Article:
It is likely that changes in overall health care system dynamics are a more important reason for changes in physician acceptance of Medicare patients. Physician acceptance of all privately insured patients has followed the same general trend as acceptance of Medicare patients, decreasing between 1996-97 and 2000-01, and then increasing significantly after 2001. These trends may be explained by the fact that growing physician capacity constraints between 1997 and 2001 have eased somewhat, decreasing the pressure on physicians to limit the number of new patients in their practices.4

In fact, sharp increases in the number of physician office visits during the late 1990s have abated in recent years, increasing by about 1.5 percent annually between 2001 and 2003, compared with average annual increases of about 4 percent between 1996 and 2001.5 Among patients 65 and older, the number of physician office visits was unchanged between 2001 and 2003, after having increased about 5 percent annually between 1996 and 2001.

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Table 1
Physician Acceptance of New Medicare and Privately Insured Patients

 
1996-97
2000-01
2004-05
Medicare Patients
Accepting No New Patients
3.1%
3.8%#
3.4%
Accepting Some
9.5
10.2
9.7
Accepting Most
12.8
15.0#
14.0
Accepting All
74.6
71.1#
72.9
Privately Insured Patients
Accepting No New Patients
3.6
4.9#
4.3
Accepting Some
9.7
10.3
9.2
Accepting Most
15.9
16.6
14.8
Accepting All
70.8
68.2#
71.8*
* Change from 2000-01 is statistically significant at p <.05.

# Change from 1996-97 is statistically significant at p <.05.

Note: Medicare rates exclude pediatricians, pediatric specialists, nephrologists and physicians accepting no new privately insured patients.

Source: Community Tracking Study Physician Survey


Primary Care Access Increases

lthough there was no overall change in Medicare acceptance rates by physicians, the proportion of primary care physicians (PCPs) accepting all new Medicare patients increased significantly, from 61.7 percent in 2000-01 to 65.3 percent in 2004-05 (see Table 2). There was no change in Medicare acceptance by medical and surgical specialists during this period, although specialists are still more likely to accept all new Medicare patients compared with PCPs.

The increase in Medicare acceptance among PCPs may be related to the increase in Medicare acceptance among physicians with the lowest practice incomes—less than $120,000 a year in 2003. For these physicians, the proportion accepting all new Medicare patients increased from 65.2 percent in 2000-01 to 72.2 percent in 2004-05. Medicare acceptance rates for physicians with higher practice incomes remained steady during this period.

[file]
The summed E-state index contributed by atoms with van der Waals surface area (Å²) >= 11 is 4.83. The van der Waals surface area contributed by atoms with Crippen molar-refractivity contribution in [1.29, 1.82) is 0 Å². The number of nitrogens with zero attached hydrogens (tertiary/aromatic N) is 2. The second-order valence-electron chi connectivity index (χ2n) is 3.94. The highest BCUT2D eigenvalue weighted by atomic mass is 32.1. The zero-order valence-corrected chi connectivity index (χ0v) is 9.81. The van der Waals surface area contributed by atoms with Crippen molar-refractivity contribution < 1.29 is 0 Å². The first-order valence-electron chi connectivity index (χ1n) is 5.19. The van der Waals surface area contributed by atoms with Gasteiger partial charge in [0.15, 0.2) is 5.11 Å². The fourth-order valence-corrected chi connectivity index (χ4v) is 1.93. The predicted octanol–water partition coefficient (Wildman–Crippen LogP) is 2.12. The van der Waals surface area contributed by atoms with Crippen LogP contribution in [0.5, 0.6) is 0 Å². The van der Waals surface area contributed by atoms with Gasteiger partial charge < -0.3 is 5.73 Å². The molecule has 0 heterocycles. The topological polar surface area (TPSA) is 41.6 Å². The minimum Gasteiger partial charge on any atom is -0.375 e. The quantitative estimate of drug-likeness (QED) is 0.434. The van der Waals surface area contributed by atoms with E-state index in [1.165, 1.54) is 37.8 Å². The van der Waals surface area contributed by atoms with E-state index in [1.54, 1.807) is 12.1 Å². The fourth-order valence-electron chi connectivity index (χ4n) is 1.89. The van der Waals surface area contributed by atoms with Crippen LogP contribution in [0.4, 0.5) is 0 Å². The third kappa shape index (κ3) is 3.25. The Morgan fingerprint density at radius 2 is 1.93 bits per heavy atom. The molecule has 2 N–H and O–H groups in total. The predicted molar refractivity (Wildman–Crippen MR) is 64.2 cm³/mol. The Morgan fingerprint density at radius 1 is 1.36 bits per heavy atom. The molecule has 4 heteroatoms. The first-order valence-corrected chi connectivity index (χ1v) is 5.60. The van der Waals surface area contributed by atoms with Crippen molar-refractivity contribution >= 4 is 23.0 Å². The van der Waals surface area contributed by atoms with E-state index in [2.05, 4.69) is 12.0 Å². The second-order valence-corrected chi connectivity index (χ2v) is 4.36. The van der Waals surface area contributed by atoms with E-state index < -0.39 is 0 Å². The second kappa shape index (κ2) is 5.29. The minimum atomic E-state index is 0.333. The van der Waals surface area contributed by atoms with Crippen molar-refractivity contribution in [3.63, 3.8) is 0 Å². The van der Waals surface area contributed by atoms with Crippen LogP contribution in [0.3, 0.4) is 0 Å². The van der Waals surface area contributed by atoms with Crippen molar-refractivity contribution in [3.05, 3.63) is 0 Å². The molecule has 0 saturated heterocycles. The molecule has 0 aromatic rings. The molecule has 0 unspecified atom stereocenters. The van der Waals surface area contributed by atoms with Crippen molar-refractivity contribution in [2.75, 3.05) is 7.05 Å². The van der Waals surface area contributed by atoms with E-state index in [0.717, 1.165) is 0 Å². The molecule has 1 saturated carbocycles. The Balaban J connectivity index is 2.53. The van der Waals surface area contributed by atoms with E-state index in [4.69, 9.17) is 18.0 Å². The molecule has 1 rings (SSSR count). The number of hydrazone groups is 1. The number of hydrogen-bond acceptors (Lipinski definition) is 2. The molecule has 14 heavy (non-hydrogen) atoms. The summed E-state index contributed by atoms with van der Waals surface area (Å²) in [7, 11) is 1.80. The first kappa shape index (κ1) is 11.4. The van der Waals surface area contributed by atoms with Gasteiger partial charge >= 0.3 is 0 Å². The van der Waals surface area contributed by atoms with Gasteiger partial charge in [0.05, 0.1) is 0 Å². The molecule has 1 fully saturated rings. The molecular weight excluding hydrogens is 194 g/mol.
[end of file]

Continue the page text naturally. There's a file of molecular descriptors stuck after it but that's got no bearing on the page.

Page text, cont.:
The result of these changes is a substantial narrowing of differences in Medicare acceptance by practice income. Before 2004-05, physicians with higher practice incomes were significantly more likely to accept Medicare patients compared with physicians with the lowest practice incomes. However, differences in Medicare acceptance rates by practice income were no longer statistically significant in 2004-05.

To some extent, this reflects the fact that physicians with lower practice incomes tend to be primary care physicians, whose Medicare acceptance rates have increased in recent years. Indeed, PCPs with the lowest practice revenues—less than $100,000 a year—had the greatest increase in Medicare acceptance, from 59.5 percent in 2000-01 to 68.1 percent in 2004-05 (findings not shown). Physician incomes—after adjusting for general inflation—declined from 1995 to 1999, with PCPs seeing the greatest decreases in practice income.6 With continued constraints on fees from both public and private payers, as well as greater cost sharing for many privately insured patients that may result in more bad debt for physicians, opening up practices to more patients may be one of the few options for physicians facing financial pressures to maintain or increase revenue.

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Table 2
Physicians Accepting All New Medicare Patients, by Physician Characteristics

 
1996-97
2000-01
2004-05
All Physicians
74.6%
71.1%#
72.9%
Specialty
Primary Care
66.3
61.7#
65.3*
Medical Specialist
76.3
78.9#
79.4#
Surgical Specialist
81.5
73.0#
73.1#
Practice Income in Prior Year